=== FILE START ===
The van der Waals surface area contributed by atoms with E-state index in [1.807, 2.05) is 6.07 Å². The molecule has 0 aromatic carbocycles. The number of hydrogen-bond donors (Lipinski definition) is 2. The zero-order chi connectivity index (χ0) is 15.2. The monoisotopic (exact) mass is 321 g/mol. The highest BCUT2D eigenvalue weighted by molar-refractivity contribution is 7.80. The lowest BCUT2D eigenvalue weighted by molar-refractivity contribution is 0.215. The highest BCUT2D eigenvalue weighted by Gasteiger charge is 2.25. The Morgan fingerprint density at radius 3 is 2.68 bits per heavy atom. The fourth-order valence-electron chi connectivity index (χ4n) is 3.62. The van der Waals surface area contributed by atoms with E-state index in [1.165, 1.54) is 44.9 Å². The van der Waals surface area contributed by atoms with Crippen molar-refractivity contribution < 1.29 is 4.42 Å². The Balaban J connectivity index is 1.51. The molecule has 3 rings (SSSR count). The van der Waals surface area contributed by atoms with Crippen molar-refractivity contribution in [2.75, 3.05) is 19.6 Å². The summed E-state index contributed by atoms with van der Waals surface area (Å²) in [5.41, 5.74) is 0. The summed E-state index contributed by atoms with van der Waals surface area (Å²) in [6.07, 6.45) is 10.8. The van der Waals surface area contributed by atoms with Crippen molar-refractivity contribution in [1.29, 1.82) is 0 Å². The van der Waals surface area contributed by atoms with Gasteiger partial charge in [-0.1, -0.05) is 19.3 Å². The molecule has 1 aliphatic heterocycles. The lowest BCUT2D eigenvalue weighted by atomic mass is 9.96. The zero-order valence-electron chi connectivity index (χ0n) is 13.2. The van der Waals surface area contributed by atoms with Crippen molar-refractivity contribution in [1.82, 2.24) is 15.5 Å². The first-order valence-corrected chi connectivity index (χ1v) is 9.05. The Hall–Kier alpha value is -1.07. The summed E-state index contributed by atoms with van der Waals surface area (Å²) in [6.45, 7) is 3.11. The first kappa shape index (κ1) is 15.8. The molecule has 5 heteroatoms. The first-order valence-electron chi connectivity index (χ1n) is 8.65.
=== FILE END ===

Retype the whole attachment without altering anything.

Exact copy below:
The van der Waals surface area contributed by atoms with E-state index in [1.807, 2.05) is 6.07 Å². The molecule has 0 aromatic carbocycles. The number of hydrogen-bond donors (Lipinski definition) is 2. The zero-order chi connectivity index (χ0) is 15.2. The monoisotopic (exact) mass is 321 g/mol. The highest BCUT2D eigenvalue weighted by molar-refractivity contribution is 7.80. The lowest BCUT2D eigenvalue weighted by molar-refractivity contribution is 0.215. The highest BCUT2D eigenvalue weighted by Gasteiger charge is 2.25. The Morgan fingerprint density at radius 3 is 2.68 bits per heavy atom. The fourth-order valence-electron chi connectivity index (χ4n) is 3.62. The van der Waals surface area contributed by atoms with E-state index in [1.165, 1.54) is 44.9 Å². The van der Waals surface area contributed by atoms with Crippen molar-refractivity contribution < 1.29 is 4.42 Å². The Balaban J connectivity index is 1.51. The molecule has 3 rings (SSSR count). The van der Waals surface area contributed by atoms with Crippen molar-refractivity contribution in [2.75, 3.05) is 19.6 Å². The summed E-state index contributed by atoms with van der Waals surface area (Å²) in [5.41, 5.74) is 0. The summed E-state index contributed by atoms with van der Waals surface area (Å²) in [6.07, 6.45) is 10.8. The van der Waals surface area contributed by atoms with Crippen molar-refractivity contribution in [1.29, 1.82) is 0 Å². The van der Waals surface area contributed by atoms with Gasteiger partial charge in [-0.1, -0.05) is 19.3 Å². The molecule has 1 aliphatic heterocycles. The lowest BCUT2D eigenvalue weighted by atomic mass is 9.96. The zero-order valence-electron chi connectivity index (χ0n) is 13.2. The van der Waals surface area contributed by atoms with Crippen molar-refractivity contribution in [1.82, 2.24) is 15.5 Å². The first-order valence-corrected chi connectivity index (χ1v) is 9.05. The Hall–Kier alpha value is -1.07. The summed E-state index contributed by atoms with van der Waals surface area (Å²) in [6.45, 7) is 3.11. The first kappa shape index (κ1) is 15.8. The molecule has 5 heteroatoms. The first-order valence-electron chi connectivity index (χ1n) is 8.65.